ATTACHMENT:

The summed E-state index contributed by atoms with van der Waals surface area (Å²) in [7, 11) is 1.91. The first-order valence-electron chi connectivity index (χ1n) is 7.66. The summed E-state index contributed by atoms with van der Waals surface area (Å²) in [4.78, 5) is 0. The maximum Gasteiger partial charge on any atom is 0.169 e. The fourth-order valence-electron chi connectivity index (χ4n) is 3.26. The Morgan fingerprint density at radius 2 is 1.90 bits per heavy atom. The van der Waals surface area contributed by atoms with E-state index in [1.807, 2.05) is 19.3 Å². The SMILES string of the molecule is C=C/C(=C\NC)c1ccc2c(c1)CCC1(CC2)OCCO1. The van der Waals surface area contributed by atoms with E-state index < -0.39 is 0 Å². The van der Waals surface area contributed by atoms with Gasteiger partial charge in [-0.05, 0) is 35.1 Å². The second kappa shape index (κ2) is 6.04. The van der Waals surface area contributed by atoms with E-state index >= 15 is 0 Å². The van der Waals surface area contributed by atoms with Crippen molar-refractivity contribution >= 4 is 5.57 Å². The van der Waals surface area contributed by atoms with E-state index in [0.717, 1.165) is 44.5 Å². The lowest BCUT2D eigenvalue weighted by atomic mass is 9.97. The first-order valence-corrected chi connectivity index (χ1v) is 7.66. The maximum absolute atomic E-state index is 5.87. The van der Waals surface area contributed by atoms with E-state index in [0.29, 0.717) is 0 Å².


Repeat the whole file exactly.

The summed E-state index contributed by atoms with van der Waals surface area (Å²) in [7, 11) is 1.91. The first-order valence-electron chi connectivity index (χ1n) is 7.66. The summed E-state index contributed by atoms with van der Waals surface area (Å²) in [4.78, 5) is 0. The maximum Gasteiger partial charge on any atom is 0.169 e. The fourth-order valence-electron chi connectivity index (χ4n) is 3.26. The Morgan fingerprint density at radius 2 is 1.90 bits per heavy atom. The van der Waals surface area contributed by atoms with E-state index in [1.807, 2.05) is 19.3 Å². The SMILES string of the molecule is C=C/C(=C\NC)c1ccc2c(c1)CCC1(CC2)OCCO1. The van der Waals surface area contributed by atoms with E-state index < -0.39 is 0 Å². The van der Waals surface area contributed by atoms with Gasteiger partial charge in [-0.05, 0) is 35.1 Å². The second kappa shape index (κ2) is 6.04. The van der Waals surface area contributed by atoms with E-state index >= 15 is 0 Å². The van der Waals surface area contributed by atoms with Crippen molar-refractivity contribution >= 4 is 5.57 Å². The van der Waals surface area contributed by atoms with E-state index in [0.717, 1.165) is 44.5 Å². The lowest BCUT2D eigenvalue weighted by atomic mass is 9.97. The first-order valence-corrected chi connectivity index (χ1v) is 7.66. The maximum absolute atomic E-state index is 5.87. The van der Waals surface area contributed by atoms with E-state index in [0.29, 0.717) is 0 Å².